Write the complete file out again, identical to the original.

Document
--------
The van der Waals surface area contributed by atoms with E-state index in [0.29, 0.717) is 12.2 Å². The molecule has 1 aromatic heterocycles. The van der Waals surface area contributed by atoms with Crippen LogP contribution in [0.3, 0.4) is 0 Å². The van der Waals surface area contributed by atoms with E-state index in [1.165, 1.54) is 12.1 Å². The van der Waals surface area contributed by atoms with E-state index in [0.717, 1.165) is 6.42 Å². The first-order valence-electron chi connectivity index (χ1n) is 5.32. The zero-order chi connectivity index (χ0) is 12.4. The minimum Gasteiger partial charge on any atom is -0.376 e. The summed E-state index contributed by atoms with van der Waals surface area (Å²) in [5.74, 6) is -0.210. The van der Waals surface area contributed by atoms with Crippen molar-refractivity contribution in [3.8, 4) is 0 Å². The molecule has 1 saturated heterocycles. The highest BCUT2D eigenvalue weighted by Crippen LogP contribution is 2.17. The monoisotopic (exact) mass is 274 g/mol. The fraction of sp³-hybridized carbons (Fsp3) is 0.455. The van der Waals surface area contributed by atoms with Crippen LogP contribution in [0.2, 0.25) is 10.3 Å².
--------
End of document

The van der Waals surface area contributed by atoms with E-state index in [0.29, 0.717) is 12.2 Å². The molecule has 1 aromatic heterocycles. The van der Waals surface area contributed by atoms with Crippen LogP contribution in [0.3, 0.4) is 0 Å². The van der Waals surface area contributed by atoms with E-state index in [1.165, 1.54) is 12.1 Å². The van der Waals surface area contributed by atoms with E-state index in [0.717, 1.165) is 6.42 Å². The first-order valence-electron chi connectivity index (χ1n) is 5.32. The zero-order chi connectivity index (χ0) is 12.4. The minimum Gasteiger partial charge on any atom is -0.376 e. The summed E-state index contributed by atoms with van der Waals surface area (Å²) in [5.74, 6) is -0.210. The van der Waals surface area contributed by atoms with Crippen molar-refractivity contribution in [3.8, 4) is 0 Å². The molecule has 1 saturated heterocycles. The highest BCUT2D eigenvalue weighted by Crippen LogP contribution is 2.17. The monoisotopic (exact) mass is 274 g/mol. The fraction of sp³-hybridized carbons (Fsp3) is 0.455. The van der Waals surface area contributed by atoms with Crippen LogP contribution in [0.2, 0.25) is 10.3 Å².